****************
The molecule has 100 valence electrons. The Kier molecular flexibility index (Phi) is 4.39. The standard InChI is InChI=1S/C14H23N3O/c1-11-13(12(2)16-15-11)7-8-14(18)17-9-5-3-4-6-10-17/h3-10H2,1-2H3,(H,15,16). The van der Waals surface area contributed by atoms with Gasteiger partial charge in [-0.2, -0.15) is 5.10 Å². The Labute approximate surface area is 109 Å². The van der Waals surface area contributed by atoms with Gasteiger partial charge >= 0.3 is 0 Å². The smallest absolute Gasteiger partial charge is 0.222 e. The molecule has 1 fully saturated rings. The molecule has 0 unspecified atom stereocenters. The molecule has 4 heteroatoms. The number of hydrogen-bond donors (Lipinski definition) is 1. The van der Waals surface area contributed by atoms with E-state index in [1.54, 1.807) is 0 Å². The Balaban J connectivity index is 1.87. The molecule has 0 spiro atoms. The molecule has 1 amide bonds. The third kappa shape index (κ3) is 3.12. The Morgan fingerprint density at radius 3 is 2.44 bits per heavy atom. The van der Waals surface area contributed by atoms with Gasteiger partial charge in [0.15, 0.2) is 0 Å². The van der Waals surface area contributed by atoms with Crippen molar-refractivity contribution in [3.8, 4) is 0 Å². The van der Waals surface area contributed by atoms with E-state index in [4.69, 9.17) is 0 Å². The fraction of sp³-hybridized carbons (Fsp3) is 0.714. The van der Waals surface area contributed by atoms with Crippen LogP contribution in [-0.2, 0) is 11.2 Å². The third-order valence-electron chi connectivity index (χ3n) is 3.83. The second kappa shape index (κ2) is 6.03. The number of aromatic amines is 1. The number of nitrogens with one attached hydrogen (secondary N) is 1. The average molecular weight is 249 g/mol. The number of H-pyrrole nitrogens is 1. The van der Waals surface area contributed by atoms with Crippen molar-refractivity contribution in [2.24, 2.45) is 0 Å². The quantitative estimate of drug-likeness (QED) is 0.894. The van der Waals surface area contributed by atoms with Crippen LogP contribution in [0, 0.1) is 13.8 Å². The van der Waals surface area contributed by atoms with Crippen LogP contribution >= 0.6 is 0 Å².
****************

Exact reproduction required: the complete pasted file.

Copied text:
The molecule has 100 valence electrons. The Kier molecular flexibility index (Phi) is 4.39. The standard InChI is InChI=1S/C14H23N3O/c1-11-13(12(2)16-15-11)7-8-14(18)17-9-5-3-4-6-10-17/h3-10H2,1-2H3,(H,15,16). The van der Waals surface area contributed by atoms with Gasteiger partial charge in [-0.2, -0.15) is 5.10 Å². The Labute approximate surface area is 109 Å². The van der Waals surface area contributed by atoms with Gasteiger partial charge >= 0.3 is 0 Å². The smallest absolute Gasteiger partial charge is 0.222 e. The molecule has 1 fully saturated rings. The molecule has 0 unspecified atom stereocenters. The molecule has 4 heteroatoms. The number of hydrogen-bond donors (Lipinski definition) is 1. The van der Waals surface area contributed by atoms with E-state index in [1.54, 1.807) is 0 Å². The Balaban J connectivity index is 1.87. The molecule has 0 spiro atoms. The molecule has 1 amide bonds. The third kappa shape index (κ3) is 3.12. The Morgan fingerprint density at radius 3 is 2.44 bits per heavy atom. The van der Waals surface area contributed by atoms with Gasteiger partial charge in [0.15, 0.2) is 0 Å². The van der Waals surface area contributed by atoms with Crippen molar-refractivity contribution in [3.8, 4) is 0 Å². The van der Waals surface area contributed by atoms with E-state index in [4.69, 9.17) is 0 Å². The fraction of sp³-hybridized carbons (Fsp3) is 0.714. The van der Waals surface area contributed by atoms with Crippen LogP contribution in [-0.2, 0) is 11.2 Å². The third-order valence-electron chi connectivity index (χ3n) is 3.83. The second kappa shape index (κ2) is 6.03. The number of aromatic amines is 1. The number of nitrogens with one attached hydrogen (secondary N) is 1. The average molecular weight is 249 g/mol. The number of H-pyrrole nitrogens is 1. The van der Waals surface area contributed by atoms with Crippen molar-refractivity contribution in [2.24, 2.45) is 0 Å². The quantitative estimate of drug-likeness (QED) is 0.894. The van der Waals surface area contributed by atoms with Crippen LogP contribution in [0, 0.1) is 13.8 Å². The van der Waals surface area contributed by atoms with Crippen LogP contribution >= 0.6 is 0 Å².